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The Wasted Years So Close Behind

Sunday morning brought the dawn in.  We met up with Michelle at breakfast, but she then took off for the Eurostar (with cheese and terrine in tow).  We headed into the 5th, first up Rue Mouffetard (referenced in Trois Couleurs: Bleu where Juliette Binoche is “haunted by her grief”), past the local fruit and veg stalls, cheese shops, butchers, epiceries, and whatnot.  At the top of the hill, Place de la Contrescarpe where the Left Bank bike tours roar through in regular intervals, we took a coffee and watched the world go by including, for no reason it seems, a military convoy. There was significant jostling for fresh bread; it’s a French thing.

The oddest thing about Rue Mouffetard, with its craggy ambience, peeling shutters off scrappy old apartments and dodgy bars is that when you head west and turn a corner, like literally when you get to the end and turn left, you are at the Pantheon, with all the space and austerity and structure of another world.

From there we headed down into the Luxembourg Gardens which were spilling over with families, kids manoeuvring remote sailboats on the pond, martial arts classes on the gravel corridors, joggers, dog walkers, layabouts and individuals who still read print, spread out on not too comfortable two slat park benches. 

There’s always plenty to see on the Left Bank.  It took us quite a while, meandering about, to stay focused.

As we cut into the heart of the ritzy Left Bank, we passed both the Café Flore and Deux Magots which were overflowing with the “been there done that” and Instagram crowd, and had (no surprise) long queues waiting for tables.  So it goes in Paris.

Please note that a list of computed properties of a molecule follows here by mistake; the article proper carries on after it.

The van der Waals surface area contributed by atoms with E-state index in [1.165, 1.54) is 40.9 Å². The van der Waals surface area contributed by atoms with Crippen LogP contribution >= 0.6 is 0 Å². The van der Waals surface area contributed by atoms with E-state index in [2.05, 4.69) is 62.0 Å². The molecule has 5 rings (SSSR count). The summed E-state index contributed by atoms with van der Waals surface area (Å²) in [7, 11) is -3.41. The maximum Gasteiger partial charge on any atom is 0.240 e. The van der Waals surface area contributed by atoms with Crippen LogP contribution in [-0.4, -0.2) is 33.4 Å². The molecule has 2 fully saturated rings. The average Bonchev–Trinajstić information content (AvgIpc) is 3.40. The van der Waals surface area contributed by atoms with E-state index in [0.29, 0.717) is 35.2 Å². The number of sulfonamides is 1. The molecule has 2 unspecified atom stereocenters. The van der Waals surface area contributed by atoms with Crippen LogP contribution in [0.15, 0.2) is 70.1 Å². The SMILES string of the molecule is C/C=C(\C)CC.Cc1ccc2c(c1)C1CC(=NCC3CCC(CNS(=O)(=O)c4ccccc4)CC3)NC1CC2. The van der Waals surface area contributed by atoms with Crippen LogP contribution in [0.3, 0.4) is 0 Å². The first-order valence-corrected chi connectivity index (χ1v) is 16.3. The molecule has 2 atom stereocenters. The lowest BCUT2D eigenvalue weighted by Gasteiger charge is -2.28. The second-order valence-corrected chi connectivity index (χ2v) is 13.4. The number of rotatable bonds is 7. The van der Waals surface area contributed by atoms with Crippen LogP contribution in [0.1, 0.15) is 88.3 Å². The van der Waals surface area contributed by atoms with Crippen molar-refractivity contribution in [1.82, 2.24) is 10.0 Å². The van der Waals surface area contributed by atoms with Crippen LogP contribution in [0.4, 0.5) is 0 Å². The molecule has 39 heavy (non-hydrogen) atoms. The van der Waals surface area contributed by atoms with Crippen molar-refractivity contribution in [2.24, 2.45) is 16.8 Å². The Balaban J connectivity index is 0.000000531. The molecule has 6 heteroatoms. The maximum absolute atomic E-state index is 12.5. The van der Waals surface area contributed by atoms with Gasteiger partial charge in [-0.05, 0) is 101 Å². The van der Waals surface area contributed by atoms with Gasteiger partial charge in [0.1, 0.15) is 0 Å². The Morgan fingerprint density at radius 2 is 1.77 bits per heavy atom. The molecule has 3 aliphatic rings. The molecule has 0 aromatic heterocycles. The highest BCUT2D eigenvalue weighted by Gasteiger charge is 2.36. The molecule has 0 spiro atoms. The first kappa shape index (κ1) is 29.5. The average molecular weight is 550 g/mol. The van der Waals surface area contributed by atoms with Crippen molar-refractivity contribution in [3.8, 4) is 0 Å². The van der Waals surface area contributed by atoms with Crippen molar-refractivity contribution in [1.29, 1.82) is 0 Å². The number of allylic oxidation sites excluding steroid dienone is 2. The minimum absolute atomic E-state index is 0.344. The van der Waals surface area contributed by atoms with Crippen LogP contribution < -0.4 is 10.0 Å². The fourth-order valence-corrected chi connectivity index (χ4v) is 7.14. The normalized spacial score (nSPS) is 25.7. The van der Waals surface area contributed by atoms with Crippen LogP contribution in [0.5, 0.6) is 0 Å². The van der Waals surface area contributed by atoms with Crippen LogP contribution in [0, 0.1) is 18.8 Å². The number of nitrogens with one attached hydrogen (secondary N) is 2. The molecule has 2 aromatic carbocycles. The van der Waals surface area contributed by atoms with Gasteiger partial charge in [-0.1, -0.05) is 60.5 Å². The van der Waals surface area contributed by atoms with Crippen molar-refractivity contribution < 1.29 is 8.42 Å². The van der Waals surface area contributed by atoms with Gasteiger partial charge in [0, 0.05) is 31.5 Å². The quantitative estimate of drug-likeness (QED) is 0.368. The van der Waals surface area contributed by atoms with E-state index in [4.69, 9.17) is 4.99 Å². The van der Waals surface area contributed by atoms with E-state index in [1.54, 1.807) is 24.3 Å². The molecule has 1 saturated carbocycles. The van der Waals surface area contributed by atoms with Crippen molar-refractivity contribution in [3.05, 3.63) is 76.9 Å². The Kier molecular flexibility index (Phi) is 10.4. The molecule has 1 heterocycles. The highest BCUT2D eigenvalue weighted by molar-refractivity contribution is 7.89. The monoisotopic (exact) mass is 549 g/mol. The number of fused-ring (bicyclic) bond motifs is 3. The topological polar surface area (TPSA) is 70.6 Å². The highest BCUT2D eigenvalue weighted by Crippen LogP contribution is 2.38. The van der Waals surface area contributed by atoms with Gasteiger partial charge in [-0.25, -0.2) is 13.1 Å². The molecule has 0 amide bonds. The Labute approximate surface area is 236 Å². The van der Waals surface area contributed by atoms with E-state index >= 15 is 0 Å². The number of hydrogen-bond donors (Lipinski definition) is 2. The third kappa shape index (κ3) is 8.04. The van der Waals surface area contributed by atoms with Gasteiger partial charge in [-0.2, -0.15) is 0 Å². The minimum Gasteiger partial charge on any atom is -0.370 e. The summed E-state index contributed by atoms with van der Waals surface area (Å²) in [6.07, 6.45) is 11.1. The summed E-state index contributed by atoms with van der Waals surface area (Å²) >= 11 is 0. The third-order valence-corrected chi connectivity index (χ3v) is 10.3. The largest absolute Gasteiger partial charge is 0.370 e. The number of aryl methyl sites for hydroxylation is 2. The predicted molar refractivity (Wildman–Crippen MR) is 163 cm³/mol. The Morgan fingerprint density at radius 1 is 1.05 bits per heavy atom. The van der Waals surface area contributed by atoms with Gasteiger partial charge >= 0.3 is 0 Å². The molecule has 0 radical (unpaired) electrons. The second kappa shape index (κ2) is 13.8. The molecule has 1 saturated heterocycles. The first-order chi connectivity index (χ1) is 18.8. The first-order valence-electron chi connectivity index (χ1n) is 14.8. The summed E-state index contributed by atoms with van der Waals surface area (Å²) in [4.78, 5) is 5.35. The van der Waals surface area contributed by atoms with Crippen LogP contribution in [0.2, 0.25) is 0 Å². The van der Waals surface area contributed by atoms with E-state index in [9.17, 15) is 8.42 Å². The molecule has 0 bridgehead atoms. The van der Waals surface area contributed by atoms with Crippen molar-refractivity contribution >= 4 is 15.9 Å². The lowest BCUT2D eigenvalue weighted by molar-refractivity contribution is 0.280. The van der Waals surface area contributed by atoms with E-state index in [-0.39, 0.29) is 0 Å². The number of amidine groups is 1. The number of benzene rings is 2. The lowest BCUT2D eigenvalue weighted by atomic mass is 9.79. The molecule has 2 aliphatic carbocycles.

Not a problem: we walked two blocks further west and got a table at a “no-name” café on the street and had a simple and satisfying lunch with the exact same views as those at Flore.

 

Then we hopped onto the 12 line and went out to the edges of the centre at the southern end of Paris to the exposition halls for a design show.  This was novel and cool and brimming with overpriced pieces (600 euro bags, 1000 euro lamps, and a spectacular resin “isle bed” sofa from Tokio design that offers “price upon request” if you dare; all that was missing was a Bond girl cavorting in a bikini).

That took us to something approaching 15,000 steps so we backtracked to Place D’Italie on the metro and walked the km or so back to the hotel for a siesta.

 

Dinner Sunday night was at 7:15 p.m.  That’s the earliest dinner since we left Canada.  We convened in the lobby then made the circuitous metro connections into the Marais for a meal at Poulette.  Poulette was born in the 1800s and remnants of its tin bar and a few other odds and sods remain, including a tortuous stairwell and decent plonk.  Dinner (braised endives, duck, cod, and a vegan entrée of all things) were superb in that café style only Paris does to perfection (a little brusque, a little curt, a little sexy, all mediated by the food and wine).

It was a wonderful autumn evening.  We walked west towards Republique before jumping on the metro back to the Left Bank.

The author of Here Hare has traveled to over 45 countries on six continents, and has lived in Canada, the UK and Australia.

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